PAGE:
Since Australia's economy is heavily dependent upon commodities (like coal, iron, gold, copper, etc) as well as agriculture (like wheat and rice), the current commodities boom and increase in grain prices will act to increase the price of the goods we sell. This will, in turn, act to reduce Australia's current account deficit.

One of the more fortunate results of a conservative government that wasn't influenced by voodoo economics is that Australia's public debt (the amount of money all of Australia's governments owe) has basically been erased. Eleven years of fiscal prudence by Howard and Costello has meant that the government can now actually afford to do things like cut taxes and/or increase spending. This is where Australia and America differ.

Nevertheless, there are some weaknesses in Australia's economy.

The first is that inflation is increasing. It is expected that the Reserve Bank of Australia will raise rates to 7.25% today. Australia's economy, unlike America, is still showing signs of strength so our central bank is right to increase rates. Moreover, this increase in rates will do exactly what is needed to reverse the current account deficit - it will curb domestic spending, making us less likely to consume and more likely to save. If things work out okay (and they probably won't), this decrease in domestic spending will be balanced out by the increase in overseas exports mentioned in the news report quoted above.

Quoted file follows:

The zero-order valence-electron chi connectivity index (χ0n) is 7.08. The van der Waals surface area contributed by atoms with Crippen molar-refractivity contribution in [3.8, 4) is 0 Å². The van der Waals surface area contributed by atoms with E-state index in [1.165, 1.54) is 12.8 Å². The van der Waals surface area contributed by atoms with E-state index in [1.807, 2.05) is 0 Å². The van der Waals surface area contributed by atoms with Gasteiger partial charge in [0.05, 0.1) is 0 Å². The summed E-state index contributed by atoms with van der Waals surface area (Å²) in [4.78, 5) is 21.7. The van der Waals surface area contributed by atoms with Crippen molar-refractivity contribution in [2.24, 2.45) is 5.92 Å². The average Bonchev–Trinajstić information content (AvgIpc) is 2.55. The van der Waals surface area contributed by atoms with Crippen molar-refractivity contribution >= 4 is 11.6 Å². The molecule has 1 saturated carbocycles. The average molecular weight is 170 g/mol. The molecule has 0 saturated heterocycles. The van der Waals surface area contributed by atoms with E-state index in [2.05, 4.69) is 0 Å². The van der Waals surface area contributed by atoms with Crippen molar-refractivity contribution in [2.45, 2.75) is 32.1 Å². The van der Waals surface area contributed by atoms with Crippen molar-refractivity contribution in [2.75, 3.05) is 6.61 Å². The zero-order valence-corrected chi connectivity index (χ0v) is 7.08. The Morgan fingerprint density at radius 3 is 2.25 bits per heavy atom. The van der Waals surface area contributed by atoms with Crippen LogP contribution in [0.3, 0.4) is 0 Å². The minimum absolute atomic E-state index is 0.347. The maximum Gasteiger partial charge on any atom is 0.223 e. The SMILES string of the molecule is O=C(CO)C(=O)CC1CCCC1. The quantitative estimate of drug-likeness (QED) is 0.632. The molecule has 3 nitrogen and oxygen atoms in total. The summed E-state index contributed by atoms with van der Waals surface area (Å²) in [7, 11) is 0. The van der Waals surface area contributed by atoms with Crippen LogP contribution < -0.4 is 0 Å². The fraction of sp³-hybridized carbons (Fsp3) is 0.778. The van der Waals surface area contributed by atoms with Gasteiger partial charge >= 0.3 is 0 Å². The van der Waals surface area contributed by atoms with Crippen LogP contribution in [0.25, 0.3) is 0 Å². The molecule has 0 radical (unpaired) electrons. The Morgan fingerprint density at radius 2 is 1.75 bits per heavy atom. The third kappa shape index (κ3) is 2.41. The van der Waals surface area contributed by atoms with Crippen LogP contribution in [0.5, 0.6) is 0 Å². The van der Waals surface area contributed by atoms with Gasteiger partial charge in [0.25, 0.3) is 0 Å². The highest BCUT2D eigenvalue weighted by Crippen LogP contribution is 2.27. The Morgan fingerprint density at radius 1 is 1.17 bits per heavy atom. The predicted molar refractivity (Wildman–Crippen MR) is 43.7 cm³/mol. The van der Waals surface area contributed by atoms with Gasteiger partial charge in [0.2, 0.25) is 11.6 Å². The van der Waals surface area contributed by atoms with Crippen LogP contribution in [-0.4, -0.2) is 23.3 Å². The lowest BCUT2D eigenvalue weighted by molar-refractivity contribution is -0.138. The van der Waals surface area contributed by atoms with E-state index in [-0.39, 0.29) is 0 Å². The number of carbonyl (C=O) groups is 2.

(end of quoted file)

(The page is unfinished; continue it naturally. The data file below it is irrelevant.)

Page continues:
The second is that, while Australia does not have the same subprime mess that the US has, our housing market is still significantly overvalued - perhaps more so than the US market ever was. I am astounded that housing prices here in Australia have remained stratospheric while they have been crashing in America for over 12 months now. Today's interest rate rise will, at the very least, deflate the bubble slightly. Hopefully it will pop it, and an Australian economic downturn is a possibility.

The third is that it is China and Japan that are buying all the commodities we produce... and both Japan and China turn those commodities into goods that are then sold to America. With the American dollar now low and its economy in recession (face it, it is), it is only a matter of time before Chinese and Japanese industry is affected by America's recession... which will, in turn, reduce the need for Australian commodities. It is this last point which is important because it assumes that the commodities boom will eventually end, leaving Australian mines and mine workers with less work and money.